Dec. 4 – Closing day! Board members Glen Palm, Greg Reigstad and Becky Coborn were present for the signing of the documents and the handing over of the codes and keys.
Since that day, it has been fun exploring the building, discovering which key fits in which lock and which code opens which door. There has also been the work of moving in, with furniture that was donated by Coborn’s, Inc. Thanks to a Thrivent Action Team, we were able to purchase paper products and other supplies needed to host our volunteer board and committees for work in our new space. After a tour with the fire marshall, the facilities committee has a list of initial work that needs to take place in the building in order to safely host family friendly events.
Dec. 10 – The Great River Children’s Museum Board of Directors held its first meeting in the new location. The results of the board retreat were voted on and made official. The board has grown over the past six months from three voting members to fourteen. Solidifying the foundational documents and board structure has been a major focus of the board’s most recent time together.
As you may have noticed, the Great River Children’s Exploratorium is now officially the Great River Children’s Museum! The board voted unanimously at the October 15th meeting to change the name after being approached by The Exploratorium in San Francisco. The word exploratorium is trademarked by this museum and when we started getting media attention for our project, they reached out to let us know we were not able to use the name.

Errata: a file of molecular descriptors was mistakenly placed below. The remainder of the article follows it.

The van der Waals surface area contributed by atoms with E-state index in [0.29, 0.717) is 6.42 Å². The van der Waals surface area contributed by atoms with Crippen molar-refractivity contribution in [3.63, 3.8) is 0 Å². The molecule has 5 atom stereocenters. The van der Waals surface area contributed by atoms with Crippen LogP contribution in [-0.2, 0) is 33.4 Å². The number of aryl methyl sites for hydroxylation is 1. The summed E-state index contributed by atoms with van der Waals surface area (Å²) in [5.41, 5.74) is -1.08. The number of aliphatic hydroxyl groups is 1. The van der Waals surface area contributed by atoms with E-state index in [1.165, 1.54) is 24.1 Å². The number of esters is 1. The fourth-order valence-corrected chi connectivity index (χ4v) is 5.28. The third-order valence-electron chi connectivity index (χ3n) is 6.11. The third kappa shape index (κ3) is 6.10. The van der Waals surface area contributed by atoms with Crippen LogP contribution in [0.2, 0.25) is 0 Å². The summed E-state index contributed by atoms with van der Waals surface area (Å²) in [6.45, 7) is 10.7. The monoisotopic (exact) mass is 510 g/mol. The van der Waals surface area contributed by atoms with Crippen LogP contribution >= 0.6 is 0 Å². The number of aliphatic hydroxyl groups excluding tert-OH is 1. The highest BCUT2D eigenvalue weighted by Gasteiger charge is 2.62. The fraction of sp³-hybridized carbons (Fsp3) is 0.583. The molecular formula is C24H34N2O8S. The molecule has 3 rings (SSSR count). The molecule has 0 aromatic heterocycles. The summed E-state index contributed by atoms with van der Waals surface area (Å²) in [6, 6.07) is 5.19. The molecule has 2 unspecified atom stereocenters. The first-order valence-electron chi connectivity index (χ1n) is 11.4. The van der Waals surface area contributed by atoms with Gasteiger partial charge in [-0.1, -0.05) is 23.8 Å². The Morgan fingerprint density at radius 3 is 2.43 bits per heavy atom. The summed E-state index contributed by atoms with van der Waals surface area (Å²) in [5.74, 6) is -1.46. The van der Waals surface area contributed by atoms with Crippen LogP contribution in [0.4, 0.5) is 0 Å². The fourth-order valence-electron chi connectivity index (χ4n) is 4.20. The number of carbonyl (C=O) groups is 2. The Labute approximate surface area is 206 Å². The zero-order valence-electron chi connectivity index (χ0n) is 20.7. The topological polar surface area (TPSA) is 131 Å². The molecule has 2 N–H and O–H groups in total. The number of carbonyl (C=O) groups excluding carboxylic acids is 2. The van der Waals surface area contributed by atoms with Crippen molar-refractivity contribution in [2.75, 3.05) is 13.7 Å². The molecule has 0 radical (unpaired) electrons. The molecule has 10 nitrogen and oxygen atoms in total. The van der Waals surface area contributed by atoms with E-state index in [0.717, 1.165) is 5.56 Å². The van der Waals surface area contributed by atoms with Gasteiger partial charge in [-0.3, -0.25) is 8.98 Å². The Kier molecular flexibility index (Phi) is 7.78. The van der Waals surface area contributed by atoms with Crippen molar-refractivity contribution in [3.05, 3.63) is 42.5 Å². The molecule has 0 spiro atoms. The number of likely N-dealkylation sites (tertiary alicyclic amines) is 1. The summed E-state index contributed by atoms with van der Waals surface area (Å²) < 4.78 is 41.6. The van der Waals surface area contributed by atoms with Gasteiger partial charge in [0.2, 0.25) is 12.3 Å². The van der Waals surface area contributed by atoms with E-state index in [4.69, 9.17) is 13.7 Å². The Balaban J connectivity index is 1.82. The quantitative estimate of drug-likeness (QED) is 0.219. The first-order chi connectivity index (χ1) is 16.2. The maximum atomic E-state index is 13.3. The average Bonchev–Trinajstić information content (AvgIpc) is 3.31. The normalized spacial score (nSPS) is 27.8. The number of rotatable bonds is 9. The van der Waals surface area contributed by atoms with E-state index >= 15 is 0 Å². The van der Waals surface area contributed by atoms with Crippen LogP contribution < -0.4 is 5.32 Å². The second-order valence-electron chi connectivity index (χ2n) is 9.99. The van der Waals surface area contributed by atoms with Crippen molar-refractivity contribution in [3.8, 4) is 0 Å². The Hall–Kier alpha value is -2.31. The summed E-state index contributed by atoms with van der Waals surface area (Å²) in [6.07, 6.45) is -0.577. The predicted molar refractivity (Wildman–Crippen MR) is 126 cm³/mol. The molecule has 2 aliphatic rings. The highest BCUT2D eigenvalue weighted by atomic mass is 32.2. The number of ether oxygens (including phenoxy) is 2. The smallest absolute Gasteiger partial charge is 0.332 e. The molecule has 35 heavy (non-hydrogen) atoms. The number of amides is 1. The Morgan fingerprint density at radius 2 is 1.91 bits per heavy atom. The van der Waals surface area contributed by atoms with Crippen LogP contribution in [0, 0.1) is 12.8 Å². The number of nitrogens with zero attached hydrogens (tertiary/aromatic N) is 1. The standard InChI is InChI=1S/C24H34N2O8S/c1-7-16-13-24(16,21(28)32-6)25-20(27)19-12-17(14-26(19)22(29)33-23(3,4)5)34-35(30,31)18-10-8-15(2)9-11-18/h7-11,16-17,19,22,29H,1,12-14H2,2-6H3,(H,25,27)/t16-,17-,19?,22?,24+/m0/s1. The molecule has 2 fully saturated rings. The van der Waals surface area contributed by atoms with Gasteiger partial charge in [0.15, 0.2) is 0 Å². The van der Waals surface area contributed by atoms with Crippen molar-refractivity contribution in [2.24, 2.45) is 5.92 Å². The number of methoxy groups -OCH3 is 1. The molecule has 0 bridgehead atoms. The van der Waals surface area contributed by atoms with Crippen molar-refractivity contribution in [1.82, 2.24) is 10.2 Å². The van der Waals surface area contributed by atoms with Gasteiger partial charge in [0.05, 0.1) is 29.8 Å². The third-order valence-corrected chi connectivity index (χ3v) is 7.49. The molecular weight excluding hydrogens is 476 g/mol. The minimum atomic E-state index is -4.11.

The board agreed that we wanted to keep Great River as part of our identity because of the importance of the Mississippi River in our region. We look forward to educating people about the river through an indoor, interactive water play feature. We hope it will be a cornerstone exhibit.
We agreed that Children’s Museum was the best way to describe us. A children’s museum is something that many people are familiar with and associate with the high quality programming we plan to deliver. For those who don’t know what a children’s museum is, we look forward to showing them a place for playful, hands-on learning geared toward children ages zero to ten and appealing to the child in all of us.
The name change process will continue over the next several weeks. During this time you may notice the change reflected in our website, social media and printed materials. We are thankful to receive notice of this issue early in the project, while the financial impact of this shift is still very minimal. Overall, having a name that our entire board has agreed upon will be a positive for the organization once the transition is complete.